Willie Card's affidavit (which is essentially unrebutted by plaintiffs) coupled with plaintiffs' own characterization of Midwest's contractual relationship with the FAA clearly establish that the FAA does not control the day-to-day operation of Meigs Tower. Midwest is an independent corporation headquartered in Kansas. It decides when to hire and fire employees. It sets its controllers' salaries and decides their benefits. The FAA has no control over Midwest's finances. Moreover, after an initial start-up period, the FAA gave Midwest complete dominion over training and quality assurance initiatives. Plaintiffs point out that under Midwest's contract the FAA retained power to designate hours of operation, set the qualifications of Midwest's workers, choose the type of equipment used, and fire any of its employees. The fact that the FAA had a certain amount of oversight over Midwest does nothing to dispute the government's assertion that day-to-day management of the Meigs Field Air Tower rested entirely with Midwest.

Willie Card is the Manager of the FAA'S Air Traffic Operations Program.

Midwest is quite clearly a contractor within the meaning of 28 U.S.C. § 2671. As such, the negligence of its employees is no basis upon which to hold the United States vicariously liable.

Plaintiffs argue in the alternative that, even assuming Midwest was not within the control of the FAA, the United States is nonetheless liable because under Illinois law one who conducts inherently dangerous activities has a nondelegable duty to take steps to ensure that adequate safety procedures are in place. While the Seventh Circuit has not yet spoken on whether the nondelegable duty doctrine may be applied to the United States in an FTCA action, in my view the Supreme Court effectively precluded this approach in Logue v. United States, 412 U.S. 521, 528 (1973)("Congress, of course, could have left the determination as to whose negligence the Government should be liable for under the Federal Tort Claims Act to the law of the State involved, as it did with other aspects of liability under the Act. But it chose not to do this, and instead incorporated into the definitions of the Act the exemption from liability for injury caused by employees of a contractor. While this congressional choice leaves the courts free to look to the law of torts and agency to define `contractor,' it does not leave them free to abrogate the exemption that the Act provides."). See also Roditis v. United States, 122 F.3d 108, 111 (2d Cir. 1997) ("in adopting the independent contractor exception to liability, Congress did not simultaneously adopt the exceptions to that doctrine.").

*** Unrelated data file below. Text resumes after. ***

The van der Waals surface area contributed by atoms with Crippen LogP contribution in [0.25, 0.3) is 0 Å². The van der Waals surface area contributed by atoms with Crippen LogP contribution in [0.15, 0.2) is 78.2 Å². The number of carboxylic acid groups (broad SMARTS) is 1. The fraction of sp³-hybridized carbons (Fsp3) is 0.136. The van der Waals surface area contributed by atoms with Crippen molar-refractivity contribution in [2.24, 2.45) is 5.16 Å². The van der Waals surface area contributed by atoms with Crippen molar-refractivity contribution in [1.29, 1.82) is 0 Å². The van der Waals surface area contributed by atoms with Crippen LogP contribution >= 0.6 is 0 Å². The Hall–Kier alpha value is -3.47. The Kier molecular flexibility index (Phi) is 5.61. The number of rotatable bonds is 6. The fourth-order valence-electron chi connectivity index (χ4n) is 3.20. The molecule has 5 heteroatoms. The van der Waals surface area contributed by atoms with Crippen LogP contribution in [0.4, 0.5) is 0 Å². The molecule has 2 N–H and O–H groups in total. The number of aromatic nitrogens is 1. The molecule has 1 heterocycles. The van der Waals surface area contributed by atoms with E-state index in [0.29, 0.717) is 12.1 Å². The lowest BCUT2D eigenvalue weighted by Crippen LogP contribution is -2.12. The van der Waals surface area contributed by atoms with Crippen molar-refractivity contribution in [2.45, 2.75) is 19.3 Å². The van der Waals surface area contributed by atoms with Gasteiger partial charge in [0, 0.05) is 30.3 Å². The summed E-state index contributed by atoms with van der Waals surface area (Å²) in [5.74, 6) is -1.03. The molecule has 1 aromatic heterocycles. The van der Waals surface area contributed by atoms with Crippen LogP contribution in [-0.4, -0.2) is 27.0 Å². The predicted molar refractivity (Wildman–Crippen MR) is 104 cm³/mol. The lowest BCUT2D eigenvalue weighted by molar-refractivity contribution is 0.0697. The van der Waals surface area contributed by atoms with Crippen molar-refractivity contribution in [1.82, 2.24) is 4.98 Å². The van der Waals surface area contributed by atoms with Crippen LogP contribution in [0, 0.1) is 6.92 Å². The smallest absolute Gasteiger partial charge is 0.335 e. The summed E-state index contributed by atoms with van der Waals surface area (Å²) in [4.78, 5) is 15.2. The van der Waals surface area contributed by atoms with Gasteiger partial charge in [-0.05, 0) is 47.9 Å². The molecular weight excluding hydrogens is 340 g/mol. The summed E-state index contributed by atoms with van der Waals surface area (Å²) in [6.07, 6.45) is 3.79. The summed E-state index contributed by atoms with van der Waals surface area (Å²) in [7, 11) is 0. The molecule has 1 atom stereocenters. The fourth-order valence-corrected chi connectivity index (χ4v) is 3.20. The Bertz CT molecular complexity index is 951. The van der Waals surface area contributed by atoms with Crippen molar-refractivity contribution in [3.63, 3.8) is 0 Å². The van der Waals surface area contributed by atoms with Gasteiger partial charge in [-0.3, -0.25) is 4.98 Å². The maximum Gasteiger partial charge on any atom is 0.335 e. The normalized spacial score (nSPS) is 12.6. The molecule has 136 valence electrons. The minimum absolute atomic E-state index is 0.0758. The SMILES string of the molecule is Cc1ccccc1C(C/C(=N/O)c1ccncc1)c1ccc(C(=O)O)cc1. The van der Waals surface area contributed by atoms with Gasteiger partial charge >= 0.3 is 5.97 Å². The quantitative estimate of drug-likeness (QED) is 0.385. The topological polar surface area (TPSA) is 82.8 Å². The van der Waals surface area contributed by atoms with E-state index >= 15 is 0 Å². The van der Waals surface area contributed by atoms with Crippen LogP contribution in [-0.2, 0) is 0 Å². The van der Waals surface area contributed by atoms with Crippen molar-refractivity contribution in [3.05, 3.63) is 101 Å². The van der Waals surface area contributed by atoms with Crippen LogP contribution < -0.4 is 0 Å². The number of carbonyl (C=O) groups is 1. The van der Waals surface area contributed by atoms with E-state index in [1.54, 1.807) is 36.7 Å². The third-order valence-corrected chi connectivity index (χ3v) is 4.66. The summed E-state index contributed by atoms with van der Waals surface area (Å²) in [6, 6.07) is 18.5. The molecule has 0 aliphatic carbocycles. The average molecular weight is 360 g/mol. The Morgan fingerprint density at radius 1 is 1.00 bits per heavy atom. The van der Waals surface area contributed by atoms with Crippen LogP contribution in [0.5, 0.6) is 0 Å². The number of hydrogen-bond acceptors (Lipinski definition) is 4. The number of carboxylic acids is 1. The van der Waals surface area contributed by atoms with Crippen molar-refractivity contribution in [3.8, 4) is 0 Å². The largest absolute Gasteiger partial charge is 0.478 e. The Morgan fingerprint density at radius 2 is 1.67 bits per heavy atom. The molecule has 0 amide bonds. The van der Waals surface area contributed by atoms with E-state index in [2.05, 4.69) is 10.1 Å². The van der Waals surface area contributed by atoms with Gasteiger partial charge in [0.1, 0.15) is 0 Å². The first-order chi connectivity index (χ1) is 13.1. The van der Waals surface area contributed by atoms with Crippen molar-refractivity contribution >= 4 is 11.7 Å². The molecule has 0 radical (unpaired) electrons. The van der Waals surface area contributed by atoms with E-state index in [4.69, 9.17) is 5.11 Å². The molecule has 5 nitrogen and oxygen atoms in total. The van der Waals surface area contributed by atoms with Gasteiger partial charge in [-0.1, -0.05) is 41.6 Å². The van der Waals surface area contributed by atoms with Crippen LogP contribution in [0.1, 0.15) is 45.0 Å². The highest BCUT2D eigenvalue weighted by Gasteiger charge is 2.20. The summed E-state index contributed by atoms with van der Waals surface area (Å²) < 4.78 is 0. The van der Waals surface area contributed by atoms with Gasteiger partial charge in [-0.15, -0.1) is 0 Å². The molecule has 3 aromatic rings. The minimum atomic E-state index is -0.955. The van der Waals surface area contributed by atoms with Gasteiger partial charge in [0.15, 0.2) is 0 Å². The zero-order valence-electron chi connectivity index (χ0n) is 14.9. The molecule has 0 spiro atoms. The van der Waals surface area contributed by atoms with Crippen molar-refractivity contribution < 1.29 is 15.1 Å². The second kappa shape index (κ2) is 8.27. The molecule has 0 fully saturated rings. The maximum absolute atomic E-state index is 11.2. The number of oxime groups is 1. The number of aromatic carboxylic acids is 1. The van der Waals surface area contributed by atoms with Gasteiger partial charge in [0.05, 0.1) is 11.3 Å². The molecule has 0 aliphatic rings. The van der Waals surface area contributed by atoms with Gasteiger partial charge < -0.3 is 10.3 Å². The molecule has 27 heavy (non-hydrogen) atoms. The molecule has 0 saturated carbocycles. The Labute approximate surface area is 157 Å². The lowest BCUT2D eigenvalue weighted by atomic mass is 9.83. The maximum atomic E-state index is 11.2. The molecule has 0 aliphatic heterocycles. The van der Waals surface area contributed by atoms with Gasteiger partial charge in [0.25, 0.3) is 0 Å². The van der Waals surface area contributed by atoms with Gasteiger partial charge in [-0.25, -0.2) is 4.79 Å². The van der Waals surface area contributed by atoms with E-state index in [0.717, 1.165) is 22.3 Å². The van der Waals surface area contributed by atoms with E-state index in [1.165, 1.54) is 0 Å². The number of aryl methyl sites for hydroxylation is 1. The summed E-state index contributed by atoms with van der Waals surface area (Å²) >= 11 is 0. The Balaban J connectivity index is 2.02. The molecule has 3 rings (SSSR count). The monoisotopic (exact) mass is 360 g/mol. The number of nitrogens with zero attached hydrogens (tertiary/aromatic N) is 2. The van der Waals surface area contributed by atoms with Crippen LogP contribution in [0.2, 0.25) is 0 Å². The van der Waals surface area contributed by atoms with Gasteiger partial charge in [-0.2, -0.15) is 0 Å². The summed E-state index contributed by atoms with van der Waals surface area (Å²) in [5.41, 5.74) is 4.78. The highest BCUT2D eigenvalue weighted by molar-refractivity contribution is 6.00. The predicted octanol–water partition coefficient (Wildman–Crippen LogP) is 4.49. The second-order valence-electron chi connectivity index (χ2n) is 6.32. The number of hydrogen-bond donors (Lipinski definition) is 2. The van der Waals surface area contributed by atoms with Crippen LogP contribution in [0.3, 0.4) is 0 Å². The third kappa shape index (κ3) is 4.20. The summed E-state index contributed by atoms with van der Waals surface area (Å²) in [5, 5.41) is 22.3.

The next question before me is one of first impression. Can the United States be held liable for the negligent administration of a contract with a private air traffic controller? Plaintiffs allege that the FAA approved a privatization plan according to which too few air traffic controllers worked at Meigs Tower, failed to ensure that Midwest's staff were properly trained, and disregarded numerous indications that the staff shortage at Meigs Tower posed an imminent threat to the safety of those who used the airport.

Some background facts are in order. The FAA approved a staff of three controllers and one supervisor to work traffic at Meigs Tower — three fewer controllers than the FAA used when it operated the tower. It soon became clear to Midwest that its staffing levels were insufficient. Its contract required it to seek approval from the FAA for additional personnel, and it did so on April 18, 1997. In its letter to the FAA, Midwest sought increased staffing "as soon as possible," explaining that actual traffic counts were 21% more than predicted counts, and that it anticipated a heavy volume of aircraft during the coming summer months. Approval for an additional controller was not given until some three months after Midwest's request. In the meantime, the FAA hired one of Midwest's air traffic controllers away from it, reducing staffing levels at Midwest to two controllers and one manager to operate a tower that was open seven days per week from 6 a.m. until 10 p.m.